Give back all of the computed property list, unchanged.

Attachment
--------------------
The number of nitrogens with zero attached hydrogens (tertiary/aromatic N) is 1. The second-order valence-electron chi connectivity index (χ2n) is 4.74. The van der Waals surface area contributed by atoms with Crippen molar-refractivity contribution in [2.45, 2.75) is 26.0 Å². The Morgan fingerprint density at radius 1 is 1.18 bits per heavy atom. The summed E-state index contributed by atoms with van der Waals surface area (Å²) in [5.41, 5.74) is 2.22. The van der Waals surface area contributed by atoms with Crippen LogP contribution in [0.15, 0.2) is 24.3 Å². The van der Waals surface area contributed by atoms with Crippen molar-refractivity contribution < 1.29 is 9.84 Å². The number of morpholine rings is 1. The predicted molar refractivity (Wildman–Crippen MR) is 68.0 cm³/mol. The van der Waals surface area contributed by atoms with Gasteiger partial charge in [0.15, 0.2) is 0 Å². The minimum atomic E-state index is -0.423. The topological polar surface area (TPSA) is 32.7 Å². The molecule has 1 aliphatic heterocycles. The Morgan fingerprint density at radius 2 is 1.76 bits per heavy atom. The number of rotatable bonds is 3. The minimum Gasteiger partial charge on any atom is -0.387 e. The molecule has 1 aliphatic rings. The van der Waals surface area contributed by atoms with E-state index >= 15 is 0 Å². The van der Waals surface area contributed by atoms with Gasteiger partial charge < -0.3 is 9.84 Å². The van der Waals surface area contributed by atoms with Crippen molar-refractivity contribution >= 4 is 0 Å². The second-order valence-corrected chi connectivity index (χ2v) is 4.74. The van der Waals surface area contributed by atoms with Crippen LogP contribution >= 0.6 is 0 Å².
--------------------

The number of nitrogens with zero attached hydrogens (tertiary/aromatic N) is 1. The second-order valence-electron chi connectivity index (χ2n) is 4.74. The van der Waals surface area contributed by atoms with Crippen molar-refractivity contribution in [2.45, 2.75) is 26.0 Å². The Morgan fingerprint density at radius 1 is 1.18 bits per heavy atom. The summed E-state index contributed by atoms with van der Waals surface area (Å²) in [5.41, 5.74) is 2.22. The van der Waals surface area contributed by atoms with Crippen LogP contribution in [0.15, 0.2) is 24.3 Å². The van der Waals surface area contributed by atoms with Crippen molar-refractivity contribution < 1.29 is 9.84 Å². The number of morpholine rings is 1. The predicted molar refractivity (Wildman–Crippen MR) is 68.0 cm³/mol. The van der Waals surface area contributed by atoms with Gasteiger partial charge in [0.15, 0.2) is 0 Å². The minimum atomic E-state index is -0.423. The topological polar surface area (TPSA) is 32.7 Å². The molecule has 1 aliphatic heterocycles. The Morgan fingerprint density at radius 2 is 1.76 bits per heavy atom. The number of rotatable bonds is 3. The minimum Gasteiger partial charge on any atom is -0.387 e. The molecule has 1 aliphatic rings. The van der Waals surface area contributed by atoms with E-state index >= 15 is 0 Å². The van der Waals surface area contributed by atoms with Gasteiger partial charge < -0.3 is 9.84 Å². The van der Waals surface area contributed by atoms with Crippen molar-refractivity contribution >= 4 is 0 Å². The second-order valence-corrected chi connectivity index (χ2v) is 4.74. The van der Waals surface area contributed by atoms with Crippen LogP contribution >= 0.6 is 0 Å².